Mildred Fernando lives and works in the Philippines for the USAID-funded, MSH-led, Systems for Improved Access to Pharmaceuticals and Services (SIAPS) Program. Mildred spoke at several World TB Day events in Washington, DC, including at a senate briefing and an event honoring TB survivors and advocates (watch video). The interview below first appeared on the SIAPS blog.
It all began in November 2001 for Mildred Fernando when she was diagnosed with tuberculosis (TB), a preventable and curable disease which caused the death of 1.4 million people in 2011. She was only 19 years old, working on completing her last semester in college when she contracted TB from her father who sadly succumbed to it two years later.
After seeing four private doctors over the course of five years and continuing to battle the disease, Mildred was referred to the Tropical Disease Foundation (TDF) in May 2006 and found to have extremely drug resistant TB or XDR-TB, which is resistant to several TB medicines and can be very expensive to treat with harsh medication. Completely unaware XDR-TB even existed, she began treatment in January 2007 and only learned the severity of the strain she had while at a patients’ general assembly where XDR-TB treatment was being explained.
Once she completed her 18 month treatment, Mildred was declared cured in August 2008, but had to have check-ups every 6 months for two years. During her first post-treatment check-up, she was tested and found to have relapsed. This time she was put on a 24 month treatment and a portion of her right lung had to be removed.
Even though the disease left emotional and physical scars, Mildred survived XDR-TB after several years of fighting it. During a brief interview, she described her experience living with it and combating it.
How did you learn to handle [living with XDR-TB]?
Having the disease was financially exhausting. I was lucky enough to have family who patiently understood and provided for my needs during my illness. My family had been my source of strength when my treatment was becoming hard to endure.
I would always remind myself that I was not the only one fighting the disease but my family as well. The best thing that I could do to repay them was to be compliant with the treatment despite all of the adverse side effects that came with the treatment.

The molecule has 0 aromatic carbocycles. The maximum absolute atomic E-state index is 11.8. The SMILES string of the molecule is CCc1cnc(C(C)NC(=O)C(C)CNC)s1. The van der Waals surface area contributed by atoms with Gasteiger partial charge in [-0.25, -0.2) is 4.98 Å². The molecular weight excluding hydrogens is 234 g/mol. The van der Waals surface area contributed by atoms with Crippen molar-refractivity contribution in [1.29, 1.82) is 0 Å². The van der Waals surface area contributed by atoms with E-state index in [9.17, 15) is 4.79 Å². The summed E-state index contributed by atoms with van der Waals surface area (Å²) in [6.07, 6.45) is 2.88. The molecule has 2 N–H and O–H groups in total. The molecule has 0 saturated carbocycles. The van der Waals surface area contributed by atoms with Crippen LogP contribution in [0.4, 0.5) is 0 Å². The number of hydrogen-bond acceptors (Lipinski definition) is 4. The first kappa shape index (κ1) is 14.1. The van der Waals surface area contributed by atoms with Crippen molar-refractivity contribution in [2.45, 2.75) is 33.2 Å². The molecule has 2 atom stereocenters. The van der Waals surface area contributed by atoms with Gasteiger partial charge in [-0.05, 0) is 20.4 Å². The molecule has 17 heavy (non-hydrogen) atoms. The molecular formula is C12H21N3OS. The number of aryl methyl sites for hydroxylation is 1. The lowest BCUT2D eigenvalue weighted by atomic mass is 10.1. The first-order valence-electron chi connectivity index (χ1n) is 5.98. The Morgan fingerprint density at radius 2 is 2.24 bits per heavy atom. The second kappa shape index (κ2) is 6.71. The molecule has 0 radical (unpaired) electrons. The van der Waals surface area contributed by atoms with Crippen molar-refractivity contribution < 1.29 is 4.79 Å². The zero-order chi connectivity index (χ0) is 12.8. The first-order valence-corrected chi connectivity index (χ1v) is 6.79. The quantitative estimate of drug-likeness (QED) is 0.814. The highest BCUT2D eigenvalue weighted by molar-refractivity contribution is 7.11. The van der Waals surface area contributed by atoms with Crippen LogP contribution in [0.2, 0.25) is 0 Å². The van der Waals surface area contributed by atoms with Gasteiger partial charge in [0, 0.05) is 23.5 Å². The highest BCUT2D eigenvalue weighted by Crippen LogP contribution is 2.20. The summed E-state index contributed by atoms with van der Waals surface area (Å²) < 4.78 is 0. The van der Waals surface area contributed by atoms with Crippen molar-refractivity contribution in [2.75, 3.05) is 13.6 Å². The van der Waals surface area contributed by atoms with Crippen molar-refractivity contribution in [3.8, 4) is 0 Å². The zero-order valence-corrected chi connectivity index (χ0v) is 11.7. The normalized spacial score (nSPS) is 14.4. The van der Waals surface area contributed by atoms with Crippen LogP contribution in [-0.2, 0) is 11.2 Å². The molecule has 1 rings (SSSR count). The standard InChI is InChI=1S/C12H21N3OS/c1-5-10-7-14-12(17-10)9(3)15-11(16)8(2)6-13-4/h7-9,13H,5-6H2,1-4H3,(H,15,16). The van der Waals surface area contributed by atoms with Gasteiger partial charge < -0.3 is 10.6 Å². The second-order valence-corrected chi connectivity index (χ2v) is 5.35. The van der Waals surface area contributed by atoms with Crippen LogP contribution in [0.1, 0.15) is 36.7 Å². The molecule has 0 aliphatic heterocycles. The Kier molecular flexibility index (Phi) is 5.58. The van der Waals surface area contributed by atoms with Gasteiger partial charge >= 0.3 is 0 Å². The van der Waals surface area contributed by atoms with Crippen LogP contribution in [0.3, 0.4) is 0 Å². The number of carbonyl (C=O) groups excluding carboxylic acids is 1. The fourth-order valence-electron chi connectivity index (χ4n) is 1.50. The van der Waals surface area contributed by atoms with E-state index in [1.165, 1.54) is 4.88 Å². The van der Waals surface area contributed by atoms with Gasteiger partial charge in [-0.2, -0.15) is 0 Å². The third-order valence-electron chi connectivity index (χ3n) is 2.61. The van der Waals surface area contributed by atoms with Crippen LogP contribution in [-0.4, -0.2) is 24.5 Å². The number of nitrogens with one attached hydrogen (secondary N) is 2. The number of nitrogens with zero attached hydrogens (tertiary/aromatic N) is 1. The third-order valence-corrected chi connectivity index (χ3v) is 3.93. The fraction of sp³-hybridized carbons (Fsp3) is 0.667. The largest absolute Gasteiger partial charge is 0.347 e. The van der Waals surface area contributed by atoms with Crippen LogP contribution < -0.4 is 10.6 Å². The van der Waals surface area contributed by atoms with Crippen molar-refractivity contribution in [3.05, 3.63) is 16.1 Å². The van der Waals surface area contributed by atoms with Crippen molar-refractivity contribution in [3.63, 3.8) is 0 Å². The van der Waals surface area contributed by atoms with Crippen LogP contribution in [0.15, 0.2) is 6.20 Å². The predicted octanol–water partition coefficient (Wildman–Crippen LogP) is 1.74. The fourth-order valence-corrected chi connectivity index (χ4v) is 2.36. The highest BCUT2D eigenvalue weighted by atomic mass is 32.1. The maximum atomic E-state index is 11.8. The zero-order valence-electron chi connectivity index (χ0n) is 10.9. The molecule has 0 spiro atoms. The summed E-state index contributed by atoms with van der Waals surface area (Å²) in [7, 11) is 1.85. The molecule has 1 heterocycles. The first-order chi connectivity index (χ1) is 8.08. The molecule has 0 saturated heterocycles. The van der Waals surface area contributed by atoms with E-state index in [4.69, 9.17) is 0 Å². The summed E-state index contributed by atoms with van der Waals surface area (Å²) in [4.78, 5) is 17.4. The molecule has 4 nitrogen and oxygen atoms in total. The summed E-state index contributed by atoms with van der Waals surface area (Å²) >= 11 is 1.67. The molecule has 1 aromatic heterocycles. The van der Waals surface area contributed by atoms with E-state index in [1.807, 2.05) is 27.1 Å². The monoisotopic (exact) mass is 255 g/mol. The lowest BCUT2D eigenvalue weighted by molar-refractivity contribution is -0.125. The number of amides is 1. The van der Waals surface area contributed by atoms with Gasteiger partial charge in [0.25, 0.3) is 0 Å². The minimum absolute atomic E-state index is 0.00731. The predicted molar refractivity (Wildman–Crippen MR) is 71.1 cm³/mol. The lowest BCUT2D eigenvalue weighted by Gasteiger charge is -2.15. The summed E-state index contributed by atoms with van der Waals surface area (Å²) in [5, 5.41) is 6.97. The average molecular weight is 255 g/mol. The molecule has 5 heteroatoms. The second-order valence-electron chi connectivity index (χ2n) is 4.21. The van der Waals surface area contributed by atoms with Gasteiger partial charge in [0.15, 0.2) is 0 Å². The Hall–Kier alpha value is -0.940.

The physical deterioration brought on by the disease also came mental, emotional, and spiritual anguish. I was often questioning God why I had to endure all these things, yet my questioning faith had also brought me back to believe that everything happens for a purpose and if this disease is the cross that I should carry, I should carry this with the hope that things would eventually be in favor of me.
What was the hardest part of adhering to the [treatment] regimen?
The drugs that I took during my treatment had many side effects. Sometimes, it felt like the drugs that I was taking to save my life could also be the reason to lose what I was fighting for. Most common side effects were headache and vomiting which I took lightly but other side effects were very serious.
After the first three months of my treatment, I suffered from electrolyte imbalance. But after that, I suffered from drug-induced hepatitis. [After several tests] the doctors decided to replace [one medication for another]. When I learned about that, I really cried my heart out because aside from the electrolyte imbalance that it brought, it could also further aggravate my hearing problems.
Before I had my treatment at TDF, my previous doctors had exposed me to other injectable TB medicines. All other side-effects of the medicines I could endure but the irreversible damage to my ears was the least that I could take. Yet I had no choice, I had a very limited line of drugs to take being an XDR-TB patient and choosing to save my hearing seemed to equate in giving up my life. According to ear-nose-throat doctors, I now have profound hearing loss (especially in my right ear). They said that if my work and my everyday life were not affected by that, I could go on without wearing a hearing device.
Another visible side effect that I had to endure when I relapsed from XDR-TB was the change in my skin tone. I used to have fair skin but when I started taking clofazimine, my skin discolored, even my sweat and my tears were discolored too. Until now, my skin has not gone back to its normal color, although it has improved a lot.
Any advice you would give to people currently on treatment or are about to start treatment?
Accept the fact that you have the disease.
Learn about your disease. Do your own research about TB so that you may know what questions to ask your doctors and what treatment intervention you are expected to be given. Not all people may understand you, but do not let yourself down because of the stigma that TB brings. Be a responsible patient. Wear masks to protect the people around you from getting the disease. The treatment is long and difficult especially for drug-resistant TB.
Whenever you start to feel like giving up, think about your family, loved ones and friends and go back to the dreams that you still want to fulfill in life.
Marie Maroun is a communications specialist at Management Sciences for Health.
Editor’s note: This post is part of a #HowtoStopTB" href="http://blog.msh.org/tag/howtostoptb/">World TB Day blog series on what works to stop TB. Join the conversation in the blog comments, and on Twitter with hashtags #WorldTBDay" href="https://twitter.com/search?q=%23WorldTBDay&src=hash" target="_blank">#WorldTBDay and #HowtoStopTB" href="https://twitter.com/search/realtime?q=%23HowtoStopTB&src=typd" target="_blank">#HowtoStopTB.
- A face of TB: Mildred Fernando
- Honoring Champions in the Global Fight Against Tuberculosis (The Center for Global Health and Diplomacy)
- #axzz2OAmqRaxr%5C">TB Week: Survivors and allies recount illness, treatment, and loss (ScienceSpeaks blog)